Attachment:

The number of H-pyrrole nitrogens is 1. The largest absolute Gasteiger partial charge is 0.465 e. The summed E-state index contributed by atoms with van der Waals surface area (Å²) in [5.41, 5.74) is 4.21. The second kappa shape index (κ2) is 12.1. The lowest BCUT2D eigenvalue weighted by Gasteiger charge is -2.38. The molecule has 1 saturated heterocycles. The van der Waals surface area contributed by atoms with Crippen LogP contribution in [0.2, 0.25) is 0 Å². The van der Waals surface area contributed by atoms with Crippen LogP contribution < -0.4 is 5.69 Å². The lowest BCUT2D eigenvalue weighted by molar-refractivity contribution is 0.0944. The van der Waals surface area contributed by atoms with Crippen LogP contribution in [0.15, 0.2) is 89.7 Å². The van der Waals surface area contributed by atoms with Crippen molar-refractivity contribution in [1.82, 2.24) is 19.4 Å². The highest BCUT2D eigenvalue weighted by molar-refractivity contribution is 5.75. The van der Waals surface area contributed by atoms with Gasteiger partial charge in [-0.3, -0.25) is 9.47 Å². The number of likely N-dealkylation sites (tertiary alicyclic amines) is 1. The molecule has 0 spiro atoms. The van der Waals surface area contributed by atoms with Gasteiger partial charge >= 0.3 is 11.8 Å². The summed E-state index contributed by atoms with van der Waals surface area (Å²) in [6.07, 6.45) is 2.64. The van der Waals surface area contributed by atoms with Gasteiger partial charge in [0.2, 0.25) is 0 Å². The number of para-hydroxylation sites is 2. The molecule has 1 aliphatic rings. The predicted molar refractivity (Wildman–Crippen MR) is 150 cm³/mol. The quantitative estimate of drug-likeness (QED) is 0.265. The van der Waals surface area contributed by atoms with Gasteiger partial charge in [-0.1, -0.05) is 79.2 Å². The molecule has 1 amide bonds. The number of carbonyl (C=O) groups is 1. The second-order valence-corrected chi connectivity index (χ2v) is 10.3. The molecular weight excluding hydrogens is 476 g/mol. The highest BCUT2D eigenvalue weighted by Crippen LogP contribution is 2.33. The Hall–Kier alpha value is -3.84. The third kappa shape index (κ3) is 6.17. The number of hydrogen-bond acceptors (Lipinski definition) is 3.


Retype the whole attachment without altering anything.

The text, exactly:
The number of H-pyrrole nitrogens is 1. The largest absolute Gasteiger partial charge is 0.465 e. The summed E-state index contributed by atoms with van der Waals surface area (Å²) in [5.41, 5.74) is 4.21. The second kappa shape index (κ2) is 12.1. The lowest BCUT2D eigenvalue weighted by Gasteiger charge is -2.38. The molecule has 1 saturated heterocycles. The van der Waals surface area contributed by atoms with Crippen LogP contribution in [0.2, 0.25) is 0 Å². The van der Waals surface area contributed by atoms with Crippen LogP contribution < -0.4 is 5.69 Å². The lowest BCUT2D eigenvalue weighted by molar-refractivity contribution is 0.0944. The van der Waals surface area contributed by atoms with Crippen LogP contribution in [0.15, 0.2) is 89.7 Å². The van der Waals surface area contributed by atoms with Crippen molar-refractivity contribution in [1.82, 2.24) is 19.4 Å². The highest BCUT2D eigenvalue weighted by molar-refractivity contribution is 5.75. The van der Waals surface area contributed by atoms with Gasteiger partial charge in [-0.3, -0.25) is 9.47 Å². The number of likely N-dealkylation sites (tertiary alicyclic amines) is 1. The molecule has 0 spiro atoms. The van der Waals surface area contributed by atoms with Gasteiger partial charge >= 0.3 is 11.8 Å². The summed E-state index contributed by atoms with van der Waals surface area (Å²) in [6.07, 6.45) is 2.64. The van der Waals surface area contributed by atoms with Gasteiger partial charge in [0.2, 0.25) is 0 Å². The number of para-hydroxylation sites is 2. The molecule has 1 aliphatic rings. The predicted molar refractivity (Wildman–Crippen MR) is 150 cm³/mol. The quantitative estimate of drug-likeness (QED) is 0.265. The van der Waals surface area contributed by atoms with Gasteiger partial charge in [-0.1, -0.05) is 79.2 Å². The molecule has 1 amide bonds. The number of carbonyl (C=O) groups is 1. The second-order valence-corrected chi connectivity index (χ2v) is 10.3. The molecular weight excluding hydrogens is 476 g/mol. The highest BCUT2D eigenvalue weighted by Crippen LogP contribution is 2.33. The Hall–Kier alpha value is -3.84. The third kappa shape index (κ3) is 6.17. The number of hydrogen-bond acceptors (Lipinski definition) is 3.